When is a position inherently governmental?
One-size-fits-all rules and definitions that direct all agencies on what jobs are, in fact, inherently governmental functions don’t work, experts say.
- By Matthew Weigelt
- Jun 18, 2010
Acquisition experts clearly described inherently governmental functions to a defense procurement commission today: They are undoubtedly blurry.
The experts told the Commission on Wartime Contracting in Iraq and Afghanistan that one-size-fits-all rules and definitions for categorizing government jobs don’t work because the concept of an inherently governmental function is unclear.
“You don’t want to be boxed in” when making these decisions, said former congressman Christopher Shays, co-chairman of the contracting commission.
An inherently governmental function refers to a job that only a federal employee should do, nor should it be outsourced. For example, only a federal employee can sign a contract on the government's behalf that obligates the expenditure of tax money.
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Experts say a contractor in an inherently governmental function might be able to unduly influence the government toward a course of action.
The commission’s June 18 hearing centered on answering the question of whether private security contractors are performing inherently governmental functions when they are in or outside a war zone. Similarly, some experts have asked whether agencies should keep from outsourcing information technology systems and IT services because they are critical to whether an agency meets its mission.
Al Burman, former administrator of the Office of Federal Procurement Policy (OFPP) inside the Office of Management and Budget and now president of Jefferson Solutions, said agency officials should decide whether a job is an inherently governmental function based on the circumstances.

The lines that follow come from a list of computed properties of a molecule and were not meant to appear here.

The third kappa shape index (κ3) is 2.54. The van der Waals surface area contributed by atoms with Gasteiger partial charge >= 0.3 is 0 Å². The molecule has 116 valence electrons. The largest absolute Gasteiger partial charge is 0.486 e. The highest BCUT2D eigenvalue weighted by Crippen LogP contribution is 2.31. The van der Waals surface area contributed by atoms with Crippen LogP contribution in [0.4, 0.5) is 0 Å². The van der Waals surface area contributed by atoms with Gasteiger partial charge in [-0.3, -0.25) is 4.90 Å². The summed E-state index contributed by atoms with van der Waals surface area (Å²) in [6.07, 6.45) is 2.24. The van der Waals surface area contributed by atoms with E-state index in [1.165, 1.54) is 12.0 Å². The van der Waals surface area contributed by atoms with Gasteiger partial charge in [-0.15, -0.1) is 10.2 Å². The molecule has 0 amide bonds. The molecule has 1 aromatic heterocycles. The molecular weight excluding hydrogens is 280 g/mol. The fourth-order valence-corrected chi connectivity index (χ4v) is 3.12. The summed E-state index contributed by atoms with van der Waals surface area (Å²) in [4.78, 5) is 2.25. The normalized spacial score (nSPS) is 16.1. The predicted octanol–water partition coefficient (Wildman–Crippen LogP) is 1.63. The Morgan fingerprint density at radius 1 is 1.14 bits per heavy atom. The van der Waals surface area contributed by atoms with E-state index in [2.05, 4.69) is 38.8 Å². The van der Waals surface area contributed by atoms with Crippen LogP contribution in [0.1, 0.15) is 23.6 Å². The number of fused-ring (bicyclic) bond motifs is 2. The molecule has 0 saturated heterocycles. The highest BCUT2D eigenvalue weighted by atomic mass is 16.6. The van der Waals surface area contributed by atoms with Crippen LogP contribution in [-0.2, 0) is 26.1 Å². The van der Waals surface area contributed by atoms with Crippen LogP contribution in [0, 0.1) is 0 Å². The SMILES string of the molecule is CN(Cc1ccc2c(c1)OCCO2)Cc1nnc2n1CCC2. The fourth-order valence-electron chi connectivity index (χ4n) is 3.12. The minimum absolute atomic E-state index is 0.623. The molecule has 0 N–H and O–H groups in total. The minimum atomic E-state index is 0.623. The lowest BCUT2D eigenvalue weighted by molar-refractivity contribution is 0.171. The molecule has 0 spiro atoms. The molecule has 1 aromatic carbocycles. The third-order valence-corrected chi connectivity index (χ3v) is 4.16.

As for security contractors in war zones, the government should use government employees if the agency has them, several members of the panel said. Outside those situations, the security jobs can be outsourced, as they often are.
“Everything is different in an active combat zone,” said Stan Soloway, president of the Professional Services Council.
For security work and other jobs where the definition of inherently governmental is questionable, agencies should ask whether the work is a "critical function," another new concept, Burman said.
Currently, OFPP officials are working on clarifying the concept of inherently governmental function, as they proposed a policy letter in March. The proposal offers questions for agency officials to ask when faced with figuring out if a job is inherently governmental. OFPP also offered two other terms: “closely associated with an inherently governmental function” and “critical function.” Each is another step further away from the government employee-only positions.
These closely associated and critcial functions have become important as they help government officials decide where they should focus their employees. Federal agencies are working to build up their workforces so they don't rely so much on contractors to accomplish their mission.
Matthew Weigelt is a freelance journalist who writes about acquisition and procurement.